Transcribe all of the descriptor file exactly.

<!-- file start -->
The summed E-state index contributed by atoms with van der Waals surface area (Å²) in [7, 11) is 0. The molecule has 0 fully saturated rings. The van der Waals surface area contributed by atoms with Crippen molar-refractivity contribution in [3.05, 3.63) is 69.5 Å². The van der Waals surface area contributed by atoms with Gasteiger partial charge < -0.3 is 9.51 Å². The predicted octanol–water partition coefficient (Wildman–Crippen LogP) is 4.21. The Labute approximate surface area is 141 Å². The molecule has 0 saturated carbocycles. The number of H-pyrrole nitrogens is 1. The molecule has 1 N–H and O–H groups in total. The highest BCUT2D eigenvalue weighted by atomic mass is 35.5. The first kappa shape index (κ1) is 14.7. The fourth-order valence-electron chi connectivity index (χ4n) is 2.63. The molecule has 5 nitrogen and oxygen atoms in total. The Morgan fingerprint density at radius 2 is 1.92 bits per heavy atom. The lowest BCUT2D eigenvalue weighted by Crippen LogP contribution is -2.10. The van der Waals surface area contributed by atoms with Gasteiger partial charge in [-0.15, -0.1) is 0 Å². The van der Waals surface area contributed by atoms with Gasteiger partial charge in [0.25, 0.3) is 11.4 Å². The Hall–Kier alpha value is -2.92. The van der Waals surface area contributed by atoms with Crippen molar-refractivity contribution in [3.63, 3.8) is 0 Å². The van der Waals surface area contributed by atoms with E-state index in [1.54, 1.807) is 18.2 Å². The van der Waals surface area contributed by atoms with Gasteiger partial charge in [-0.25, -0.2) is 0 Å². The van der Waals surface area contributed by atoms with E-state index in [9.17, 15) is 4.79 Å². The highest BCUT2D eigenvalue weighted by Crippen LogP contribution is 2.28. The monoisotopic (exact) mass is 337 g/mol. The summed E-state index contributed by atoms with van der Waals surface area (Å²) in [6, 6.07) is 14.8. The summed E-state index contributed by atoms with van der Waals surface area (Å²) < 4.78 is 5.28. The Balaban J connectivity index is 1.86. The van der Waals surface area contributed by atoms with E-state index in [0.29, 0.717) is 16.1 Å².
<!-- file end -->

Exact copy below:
The summed E-state index contributed by atoms with van der Waals surface area (Å²) in [7, 11) is 0. The molecule has 0 fully saturated rings. The van der Waals surface area contributed by atoms with Crippen molar-refractivity contribution in [3.05, 3.63) is 69.5 Å². The van der Waals surface area contributed by atoms with Gasteiger partial charge < -0.3 is 9.51 Å². The predicted octanol–water partition coefficient (Wildman–Crippen LogP) is 4.21. The Labute approximate surface area is 141 Å². The molecule has 0 saturated carbocycles. The number of H-pyrrole nitrogens is 1. The molecule has 1 N–H and O–H groups in total. The highest BCUT2D eigenvalue weighted by atomic mass is 35.5. The first kappa shape index (κ1) is 14.7. The fourth-order valence-electron chi connectivity index (χ4n) is 2.63. The molecule has 5 nitrogen and oxygen atoms in total. The Morgan fingerprint density at radius 2 is 1.92 bits per heavy atom. The lowest BCUT2D eigenvalue weighted by Crippen LogP contribution is -2.10. The van der Waals surface area contributed by atoms with Gasteiger partial charge in [-0.15, -0.1) is 0 Å². The van der Waals surface area contributed by atoms with Gasteiger partial charge in [0.25, 0.3) is 11.4 Å². The Hall–Kier alpha value is -2.92. The van der Waals surface area contributed by atoms with Crippen molar-refractivity contribution in [3.63, 3.8) is 0 Å². The van der Waals surface area contributed by atoms with E-state index in [1.54, 1.807) is 18.2 Å². The van der Waals surface area contributed by atoms with Gasteiger partial charge in [-0.25, -0.2) is 0 Å². The van der Waals surface area contributed by atoms with E-state index in [9.17, 15) is 4.79 Å². The highest BCUT2D eigenvalue weighted by Crippen LogP contribution is 2.28. The monoisotopic (exact) mass is 337 g/mol. The summed E-state index contributed by atoms with van der Waals surface area (Å²) in [6, 6.07) is 14.8. The summed E-state index contributed by atoms with van der Waals surface area (Å²) < 4.78 is 5.28. The Balaban J connectivity index is 1.86. The van der Waals surface area contributed by atoms with E-state index in [0.29, 0.717) is 16.1 Å².